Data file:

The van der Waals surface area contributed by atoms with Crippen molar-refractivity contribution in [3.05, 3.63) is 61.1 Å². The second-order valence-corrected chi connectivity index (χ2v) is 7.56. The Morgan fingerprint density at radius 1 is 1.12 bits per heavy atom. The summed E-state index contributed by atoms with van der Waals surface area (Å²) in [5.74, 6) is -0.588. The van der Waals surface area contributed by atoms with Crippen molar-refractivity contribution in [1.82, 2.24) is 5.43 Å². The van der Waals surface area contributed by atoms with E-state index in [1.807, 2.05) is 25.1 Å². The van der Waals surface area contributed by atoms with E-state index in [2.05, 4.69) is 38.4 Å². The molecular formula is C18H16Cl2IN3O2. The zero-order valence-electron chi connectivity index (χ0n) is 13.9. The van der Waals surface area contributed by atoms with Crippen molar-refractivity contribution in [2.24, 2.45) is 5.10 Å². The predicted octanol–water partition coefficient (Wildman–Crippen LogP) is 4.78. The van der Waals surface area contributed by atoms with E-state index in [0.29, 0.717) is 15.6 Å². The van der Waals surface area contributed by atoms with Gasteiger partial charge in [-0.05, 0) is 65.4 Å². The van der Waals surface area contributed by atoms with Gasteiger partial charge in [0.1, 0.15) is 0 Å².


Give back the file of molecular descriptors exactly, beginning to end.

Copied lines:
The van der Waals surface area contributed by atoms with Crippen molar-refractivity contribution in [3.05, 3.63) is 61.1 Å². The second-order valence-corrected chi connectivity index (χ2v) is 7.56. The Morgan fingerprint density at radius 1 is 1.12 bits per heavy atom. The summed E-state index contributed by atoms with van der Waals surface area (Å²) in [5.74, 6) is -0.588. The van der Waals surface area contributed by atoms with Crippen molar-refractivity contribution in [1.82, 2.24) is 5.43 Å². The van der Waals surface area contributed by atoms with E-state index in [1.807, 2.05) is 25.1 Å². The van der Waals surface area contributed by atoms with E-state index in [2.05, 4.69) is 38.4 Å². The molecular formula is C18H16Cl2IN3O2. The zero-order valence-electron chi connectivity index (χ0n) is 13.9. The van der Waals surface area contributed by atoms with Crippen molar-refractivity contribution in [2.24, 2.45) is 5.10 Å². The predicted octanol–water partition coefficient (Wildman–Crippen LogP) is 4.78. The van der Waals surface area contributed by atoms with E-state index in [0.29, 0.717) is 15.6 Å². The van der Waals surface area contributed by atoms with Gasteiger partial charge in [-0.05, 0) is 65.4 Å². The van der Waals surface area contributed by atoms with Gasteiger partial charge in [0.1, 0.15) is 0 Å².